planning cycle.

                   Identifying Priorities

Critical           The most critical factors in evaluating the information and
factors            deciding on priorities are:
                     ♦    Asset Category: how important is the asset ?
                     ♦    Condition Impacts: how serious is the risk ?
                     ♦    Costs.

TABLE E            TABLE E on p. 25 shows a way of assembling the information
Establish action   so all relevant factors are easily and quickly identified.
and funding        Funding requirements for a five year rolling program are
priorities
                   determined. The table gives examples of how to balance the
                   relative importance of the various factors to decide action and
                   funding priorities.

Timing             A time frame for action should be decided based on an
                   evaluation of the critical factors in each case.

APPENDIX 4         However, there are broad conclusions that can be drawn by
                   looking at both Relative Condition Level and Condition
                   Impacts in relation to each Asset Category. APPENDIX 4
                   discusses these conclusions and how they may affect
                   decisions.




                                                                           Page 25
ESTABLISH ACTION AND FUNDING PRIORITIES                                                                                               TABLE E


            Asset              Relative             Condition              Problem and Remedial Action                       Cost                    Year
 Asset     Category           Condition              Impacts                                                               Estimate     Priority   Funding
                                Level                                                                                       $000's                 Required

State            4                  -1                    1, 3            Part of roof leaks into library and craft                                    Next
                                                                          rooms, some damage to books and
                                                                                                                             170           2        financial
School A      (Average)            (Below          (Moderate Disruption   materials. Replace roofing on south side.                                    year
                             Required Condition)     Increased Costs)


State            4                  -2                 2, 3, 5            Condition of plumbing and wiring could be a                              Urgent: this
                                                                          health and safety risk. Major repairs
                                                                                                                             900           1         financial
School B      (Average)         (Well Below         (Major Disruption     required to Rooms 1 to 12. Build new toilet                                   year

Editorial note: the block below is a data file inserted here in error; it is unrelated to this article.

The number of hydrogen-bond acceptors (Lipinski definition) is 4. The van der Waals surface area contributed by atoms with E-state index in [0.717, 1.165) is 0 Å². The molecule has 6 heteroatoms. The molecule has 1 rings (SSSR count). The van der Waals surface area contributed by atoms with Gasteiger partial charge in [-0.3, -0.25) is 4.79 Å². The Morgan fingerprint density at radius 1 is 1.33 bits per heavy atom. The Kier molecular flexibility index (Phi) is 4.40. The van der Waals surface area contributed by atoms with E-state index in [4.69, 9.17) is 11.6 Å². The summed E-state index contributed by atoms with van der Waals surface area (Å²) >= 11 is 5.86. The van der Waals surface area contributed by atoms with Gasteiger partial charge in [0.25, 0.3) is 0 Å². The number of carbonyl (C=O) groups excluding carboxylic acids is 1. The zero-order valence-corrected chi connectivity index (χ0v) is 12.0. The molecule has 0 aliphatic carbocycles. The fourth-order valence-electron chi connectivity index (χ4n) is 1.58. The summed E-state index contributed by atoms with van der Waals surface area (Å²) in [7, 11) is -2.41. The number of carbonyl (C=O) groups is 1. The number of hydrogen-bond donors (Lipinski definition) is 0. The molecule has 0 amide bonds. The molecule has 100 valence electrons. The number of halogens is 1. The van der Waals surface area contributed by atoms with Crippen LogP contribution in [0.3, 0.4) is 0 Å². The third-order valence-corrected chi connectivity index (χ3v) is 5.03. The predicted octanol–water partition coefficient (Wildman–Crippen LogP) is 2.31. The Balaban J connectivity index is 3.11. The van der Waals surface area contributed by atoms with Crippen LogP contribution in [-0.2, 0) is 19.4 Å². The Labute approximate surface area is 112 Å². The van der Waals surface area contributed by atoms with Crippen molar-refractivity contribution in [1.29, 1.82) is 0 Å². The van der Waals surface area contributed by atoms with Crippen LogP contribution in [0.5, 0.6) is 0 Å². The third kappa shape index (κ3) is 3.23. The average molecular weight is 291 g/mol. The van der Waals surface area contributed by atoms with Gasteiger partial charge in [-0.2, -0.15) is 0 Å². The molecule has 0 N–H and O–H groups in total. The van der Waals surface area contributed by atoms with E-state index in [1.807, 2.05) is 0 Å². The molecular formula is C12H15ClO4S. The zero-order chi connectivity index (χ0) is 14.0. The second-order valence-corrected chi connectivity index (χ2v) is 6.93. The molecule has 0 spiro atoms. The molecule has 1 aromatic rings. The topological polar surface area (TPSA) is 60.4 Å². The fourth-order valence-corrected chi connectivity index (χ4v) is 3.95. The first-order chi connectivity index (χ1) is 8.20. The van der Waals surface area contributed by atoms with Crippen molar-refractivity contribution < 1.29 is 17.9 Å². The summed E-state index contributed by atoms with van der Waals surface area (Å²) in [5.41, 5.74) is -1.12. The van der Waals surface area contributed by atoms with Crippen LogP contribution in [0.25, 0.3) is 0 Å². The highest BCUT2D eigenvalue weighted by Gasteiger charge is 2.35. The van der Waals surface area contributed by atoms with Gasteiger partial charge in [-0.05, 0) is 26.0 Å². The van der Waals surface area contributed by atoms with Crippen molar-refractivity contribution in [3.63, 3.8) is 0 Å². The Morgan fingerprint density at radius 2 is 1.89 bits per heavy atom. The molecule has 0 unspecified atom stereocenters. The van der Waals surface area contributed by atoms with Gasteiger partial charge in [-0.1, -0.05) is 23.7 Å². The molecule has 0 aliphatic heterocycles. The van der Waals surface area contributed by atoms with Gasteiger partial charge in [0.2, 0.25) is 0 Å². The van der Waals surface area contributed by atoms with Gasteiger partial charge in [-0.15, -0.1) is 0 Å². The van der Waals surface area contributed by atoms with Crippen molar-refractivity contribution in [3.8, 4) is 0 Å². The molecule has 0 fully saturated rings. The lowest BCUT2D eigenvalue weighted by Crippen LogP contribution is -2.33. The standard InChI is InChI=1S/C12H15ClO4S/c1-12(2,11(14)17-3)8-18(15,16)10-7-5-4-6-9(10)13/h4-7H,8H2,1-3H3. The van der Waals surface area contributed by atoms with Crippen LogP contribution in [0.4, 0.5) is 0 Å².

Required Condition)     Increased Costs      blocks.
                                                    Possible Liability)


State            4                  +1                      0             No action required - new building was                                         -
                                                                          completed two years ago. Re-assess
                                                                                                                              -            -
School C      (Average)            (Above            (Nil/Negligible)     condition in 5 years.
                             Required Condition)


Bridge           2                  -2                    2, 6            Recent floods have undermined bridge's                                   Very urgent:
                                                                          substructure. Three out of four lanes are
                                                                                                                            5,000          1           this
on major       (High)           (Well Below         (Major Disruption     closed to traffic, and no trucks are permitted                            financial
highway                      Required Condition)    Illegal Condition)    on the remaining lane. Major reconstruction                                  year
                                                                          work is required.

Country          3                  -1                 1, 3, 4            Important historic building open to tourists 4                            Year after
                                                                                                                             435           3
                                                                          days per week. Prisoner cells and witness                                   next
Court -    (Above Average)         (Below          (Moderate Disruption   room unusable - alternative space leased.
house                        Required Condition)     Increased Costs
                                                    Loss of Revenue)
                                                                          Needs restoration to restore full function and
                                                                          realise tourist revenue potential.

Bus              5                  -1                    1, 4            Vandals caused major damage and removed                                      Next